Researchers from the Department of Physics and Astronomy and the Institute for Quantum Computing at the University of Waterloo as well as the National Research Council of Canada (NRC) have, for the first time, converted the colour and bandwidth of ultrafast single photons using a room-temperature quantum memory in diamond.
Shifting the colour of a photon, or changing its frequency, is necessary to optimally link components in a quantum network. For example, in optical quantum communication, the best transmission through an optical fibre is near infrared, but many of the sensors that measure them work much better for visible light, which is a higher frequency. Being able to shift the colour of the photon between the fibre and the sensor enables higher performance operation, including bigger data rates.
The research, published in Nature Communications, demonstrated small frequency shifts that are useful for a communication protocol known as wavelength division multiplexing. This is used today when a sender needs to transmit large amounts of information through a transmission so the signal is broken into smaller packets of slightly different frequencies and sent through together. The information is then organized at the other end based on those frequencies.
In the experiments conducted at NRC, the researchers demonstrated the conversion of both the frequency and bandwidth of single photons using a room-temperature diamond quantum memory.
Originally there was this thought that you just stop the photon, store it for a little while and get it back out. The fact that we can manipulate it at the same time is exciting,” said first author Kent Fisher, a PhD student at the Institute for Quantum Computing and with the Department of Physics and Astronomy at Waterloo. “These findings could open the door for other uses of quantum memory as well.”
The diamond quantum memory works by converting the photon into a particular vibration of the carbon atoms in the diamond, called a phonon. This conversion works for many different colours of light allowing for the manipulation of a broad spectrum of light. The energy structure of diamond allows for this to occur at room temperature with very low noise. Researchers used strong laser pulses to store and retrieve the photon. By controlling the colours of these laser pulses, researchers controlled the colour of the retrieved photon.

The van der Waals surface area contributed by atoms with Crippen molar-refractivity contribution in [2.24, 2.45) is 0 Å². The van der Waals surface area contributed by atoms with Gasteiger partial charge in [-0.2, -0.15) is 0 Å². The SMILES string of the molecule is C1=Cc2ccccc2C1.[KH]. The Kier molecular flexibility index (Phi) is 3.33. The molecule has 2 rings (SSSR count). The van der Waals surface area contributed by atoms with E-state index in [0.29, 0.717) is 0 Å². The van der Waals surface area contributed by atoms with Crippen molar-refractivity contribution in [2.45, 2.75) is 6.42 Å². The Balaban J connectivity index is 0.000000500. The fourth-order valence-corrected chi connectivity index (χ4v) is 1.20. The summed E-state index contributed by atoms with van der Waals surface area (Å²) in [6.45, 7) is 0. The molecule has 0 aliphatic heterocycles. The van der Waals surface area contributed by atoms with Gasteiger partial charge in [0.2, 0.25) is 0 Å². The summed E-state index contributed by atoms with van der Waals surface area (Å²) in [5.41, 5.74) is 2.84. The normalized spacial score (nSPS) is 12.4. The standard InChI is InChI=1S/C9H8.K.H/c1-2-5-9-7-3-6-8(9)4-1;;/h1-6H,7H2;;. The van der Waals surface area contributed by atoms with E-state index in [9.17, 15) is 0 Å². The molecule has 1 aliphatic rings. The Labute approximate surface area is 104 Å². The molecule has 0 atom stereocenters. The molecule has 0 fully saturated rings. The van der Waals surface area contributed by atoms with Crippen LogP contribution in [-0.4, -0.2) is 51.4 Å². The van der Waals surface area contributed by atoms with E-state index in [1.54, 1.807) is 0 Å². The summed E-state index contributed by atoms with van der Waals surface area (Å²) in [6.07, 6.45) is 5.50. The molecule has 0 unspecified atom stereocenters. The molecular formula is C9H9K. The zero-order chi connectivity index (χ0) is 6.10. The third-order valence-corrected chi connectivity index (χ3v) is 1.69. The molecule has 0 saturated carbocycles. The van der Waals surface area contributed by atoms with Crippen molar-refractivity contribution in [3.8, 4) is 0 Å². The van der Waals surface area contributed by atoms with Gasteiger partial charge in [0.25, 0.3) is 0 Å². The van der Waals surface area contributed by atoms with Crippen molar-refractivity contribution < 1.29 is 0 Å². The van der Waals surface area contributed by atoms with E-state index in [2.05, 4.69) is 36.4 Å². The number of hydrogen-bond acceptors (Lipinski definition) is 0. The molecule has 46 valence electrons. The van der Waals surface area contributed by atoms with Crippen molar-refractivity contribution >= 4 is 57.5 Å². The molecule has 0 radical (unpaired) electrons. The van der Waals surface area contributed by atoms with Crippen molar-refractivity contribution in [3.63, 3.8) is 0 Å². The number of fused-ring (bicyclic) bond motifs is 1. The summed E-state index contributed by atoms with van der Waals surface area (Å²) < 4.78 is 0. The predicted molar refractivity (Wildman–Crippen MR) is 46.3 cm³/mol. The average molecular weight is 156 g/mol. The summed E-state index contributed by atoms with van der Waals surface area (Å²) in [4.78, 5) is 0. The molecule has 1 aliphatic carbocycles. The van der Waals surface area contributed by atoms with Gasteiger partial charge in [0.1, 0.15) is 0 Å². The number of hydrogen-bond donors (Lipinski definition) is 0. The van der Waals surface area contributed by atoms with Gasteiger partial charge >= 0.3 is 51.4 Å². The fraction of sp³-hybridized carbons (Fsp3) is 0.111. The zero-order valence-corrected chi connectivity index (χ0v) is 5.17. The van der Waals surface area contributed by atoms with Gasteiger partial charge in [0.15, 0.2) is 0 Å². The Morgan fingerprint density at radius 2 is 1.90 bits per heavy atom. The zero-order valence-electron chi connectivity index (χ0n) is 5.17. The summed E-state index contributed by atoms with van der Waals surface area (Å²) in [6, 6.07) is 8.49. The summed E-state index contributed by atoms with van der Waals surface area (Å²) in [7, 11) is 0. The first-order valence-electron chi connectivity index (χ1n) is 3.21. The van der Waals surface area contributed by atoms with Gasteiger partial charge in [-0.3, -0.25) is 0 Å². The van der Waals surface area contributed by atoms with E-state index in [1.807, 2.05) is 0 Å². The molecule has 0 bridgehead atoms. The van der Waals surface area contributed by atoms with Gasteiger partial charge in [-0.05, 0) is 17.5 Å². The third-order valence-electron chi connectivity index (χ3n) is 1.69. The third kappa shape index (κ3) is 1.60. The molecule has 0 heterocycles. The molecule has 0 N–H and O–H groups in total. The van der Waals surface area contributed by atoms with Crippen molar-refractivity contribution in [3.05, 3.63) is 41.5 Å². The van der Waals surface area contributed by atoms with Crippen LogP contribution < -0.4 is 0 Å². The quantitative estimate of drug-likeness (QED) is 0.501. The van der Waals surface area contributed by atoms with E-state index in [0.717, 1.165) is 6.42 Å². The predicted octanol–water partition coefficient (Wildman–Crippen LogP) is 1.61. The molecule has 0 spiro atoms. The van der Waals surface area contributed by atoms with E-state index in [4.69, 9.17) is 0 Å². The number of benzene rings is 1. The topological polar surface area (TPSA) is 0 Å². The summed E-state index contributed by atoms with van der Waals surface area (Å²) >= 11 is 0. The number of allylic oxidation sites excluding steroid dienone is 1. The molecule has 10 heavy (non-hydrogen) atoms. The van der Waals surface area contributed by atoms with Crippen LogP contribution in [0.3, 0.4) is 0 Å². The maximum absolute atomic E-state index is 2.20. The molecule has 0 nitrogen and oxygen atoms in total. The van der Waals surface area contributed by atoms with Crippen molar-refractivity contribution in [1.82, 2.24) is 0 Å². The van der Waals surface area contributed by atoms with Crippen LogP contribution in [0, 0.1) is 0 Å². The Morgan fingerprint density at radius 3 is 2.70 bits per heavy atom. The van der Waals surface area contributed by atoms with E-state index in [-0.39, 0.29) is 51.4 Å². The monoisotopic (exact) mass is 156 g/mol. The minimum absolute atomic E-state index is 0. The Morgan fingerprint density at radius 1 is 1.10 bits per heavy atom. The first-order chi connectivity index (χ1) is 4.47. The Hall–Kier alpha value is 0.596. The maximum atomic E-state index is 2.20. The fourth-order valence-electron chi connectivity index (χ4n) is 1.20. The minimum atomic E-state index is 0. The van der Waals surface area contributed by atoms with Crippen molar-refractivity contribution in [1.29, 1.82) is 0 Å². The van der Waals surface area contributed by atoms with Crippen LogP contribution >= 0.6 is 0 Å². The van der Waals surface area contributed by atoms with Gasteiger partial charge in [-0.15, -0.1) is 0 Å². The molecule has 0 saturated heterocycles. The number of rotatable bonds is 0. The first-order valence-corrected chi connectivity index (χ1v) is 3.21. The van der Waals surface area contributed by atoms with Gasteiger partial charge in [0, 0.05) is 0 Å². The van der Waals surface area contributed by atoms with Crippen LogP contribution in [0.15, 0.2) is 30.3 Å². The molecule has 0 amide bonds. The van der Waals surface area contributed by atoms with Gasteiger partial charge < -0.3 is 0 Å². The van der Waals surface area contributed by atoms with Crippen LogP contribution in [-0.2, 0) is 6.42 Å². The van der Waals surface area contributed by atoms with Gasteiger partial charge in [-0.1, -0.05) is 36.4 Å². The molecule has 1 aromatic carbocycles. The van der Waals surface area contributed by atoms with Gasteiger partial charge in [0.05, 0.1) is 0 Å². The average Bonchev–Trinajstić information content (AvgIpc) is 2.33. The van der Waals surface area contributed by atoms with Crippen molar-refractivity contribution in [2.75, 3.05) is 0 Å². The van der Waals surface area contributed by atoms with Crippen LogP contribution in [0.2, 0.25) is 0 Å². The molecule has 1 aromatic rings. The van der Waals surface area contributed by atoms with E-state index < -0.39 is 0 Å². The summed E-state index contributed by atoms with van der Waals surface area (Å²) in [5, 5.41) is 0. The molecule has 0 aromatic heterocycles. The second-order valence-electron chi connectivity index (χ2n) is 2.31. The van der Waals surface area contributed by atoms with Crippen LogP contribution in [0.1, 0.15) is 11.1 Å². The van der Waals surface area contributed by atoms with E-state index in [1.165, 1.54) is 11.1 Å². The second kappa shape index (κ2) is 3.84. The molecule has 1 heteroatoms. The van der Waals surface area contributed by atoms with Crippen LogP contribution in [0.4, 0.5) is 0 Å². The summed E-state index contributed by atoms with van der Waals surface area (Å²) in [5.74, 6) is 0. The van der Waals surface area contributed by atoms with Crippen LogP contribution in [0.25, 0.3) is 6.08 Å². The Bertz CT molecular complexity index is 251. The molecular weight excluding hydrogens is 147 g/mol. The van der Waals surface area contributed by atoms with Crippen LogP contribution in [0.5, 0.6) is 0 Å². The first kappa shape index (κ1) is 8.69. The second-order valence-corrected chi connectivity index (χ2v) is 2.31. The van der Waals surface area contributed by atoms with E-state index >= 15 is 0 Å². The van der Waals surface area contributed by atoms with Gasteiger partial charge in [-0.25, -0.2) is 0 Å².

The fragility of quantum systems means that you are always working against the clock,” remarked Duncan England, a Research Associate at NRC. “The interesting step that we’ve shown here is that by using extremely short pulses of light, we are able to beat the clock and maintain quantum performance.”
The integrated platform for photon storage and spectral conversion could be used for frequency multiplexing in quantum communication, as well as build up a very large entangled state – something called a cluster state. Researchers are interested in exploiting cluster states as the resource for quantum computing driven entirely by measurements.
Canada is a power-house in quantum research and technology. This work is another example of what partners across the country can achieve when leveraging their joint expertise to build next-generation technologies,” noted Ben Sussman, program leader for NRC’s Quantum Photonics program and an adjunct professor at the University of Ottawa’s Department of Physics.
The paper’s authors also include Canada Research Chair Kevin Resch and PhD student Jean-Philippe MacLean, both members of Waterloo’s Physics and Astronomy Department and Institute for Quantum Computing, and Philippe J. Bustard, a Research Associate at NRC.